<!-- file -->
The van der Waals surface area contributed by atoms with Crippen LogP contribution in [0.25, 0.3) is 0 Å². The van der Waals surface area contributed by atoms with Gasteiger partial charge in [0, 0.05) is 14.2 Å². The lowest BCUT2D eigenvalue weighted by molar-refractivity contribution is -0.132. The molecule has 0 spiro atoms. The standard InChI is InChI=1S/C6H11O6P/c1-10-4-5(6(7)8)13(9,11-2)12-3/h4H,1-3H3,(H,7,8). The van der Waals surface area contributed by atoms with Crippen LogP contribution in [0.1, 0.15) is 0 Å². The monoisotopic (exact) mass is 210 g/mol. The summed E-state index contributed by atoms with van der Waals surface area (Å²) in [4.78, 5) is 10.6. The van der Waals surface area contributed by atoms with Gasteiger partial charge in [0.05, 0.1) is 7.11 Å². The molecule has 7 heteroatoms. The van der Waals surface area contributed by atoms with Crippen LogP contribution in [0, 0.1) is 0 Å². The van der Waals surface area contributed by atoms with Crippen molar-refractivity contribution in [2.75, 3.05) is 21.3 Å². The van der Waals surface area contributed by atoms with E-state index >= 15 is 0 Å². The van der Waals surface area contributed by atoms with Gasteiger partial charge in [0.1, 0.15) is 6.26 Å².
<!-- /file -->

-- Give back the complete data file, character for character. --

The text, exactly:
The van der Waals surface area contributed by atoms with Crippen LogP contribution in [0.25, 0.3) is 0 Å². The van der Waals surface area contributed by atoms with Gasteiger partial charge in [0, 0.05) is 14.2 Å². The lowest BCUT2D eigenvalue weighted by molar-refractivity contribution is -0.132. The molecule has 0 spiro atoms. The standard InChI is InChI=1S/C6H11O6P/c1-10-4-5(6(7)8)13(9,11-2)12-3/h4H,1-3H3,(H,7,8). The van der Waals surface area contributed by atoms with Crippen LogP contribution in [0.1, 0.15) is 0 Å². The monoisotopic (exact) mass is 210 g/mol. The summed E-state index contributed by atoms with van der Waals surface area (Å²) in [4.78, 5) is 10.6. The van der Waals surface area contributed by atoms with Gasteiger partial charge in [0.05, 0.1) is 7.11 Å². The molecule has 7 heteroatoms. The van der Waals surface area contributed by atoms with Crippen LogP contribution in [0, 0.1) is 0 Å². The van der Waals surface area contributed by atoms with Crippen molar-refractivity contribution in [2.75, 3.05) is 21.3 Å². The van der Waals surface area contributed by atoms with E-state index >= 15 is 0 Å². The van der Waals surface area contributed by atoms with Gasteiger partial charge in [0.1, 0.15) is 6.26 Å².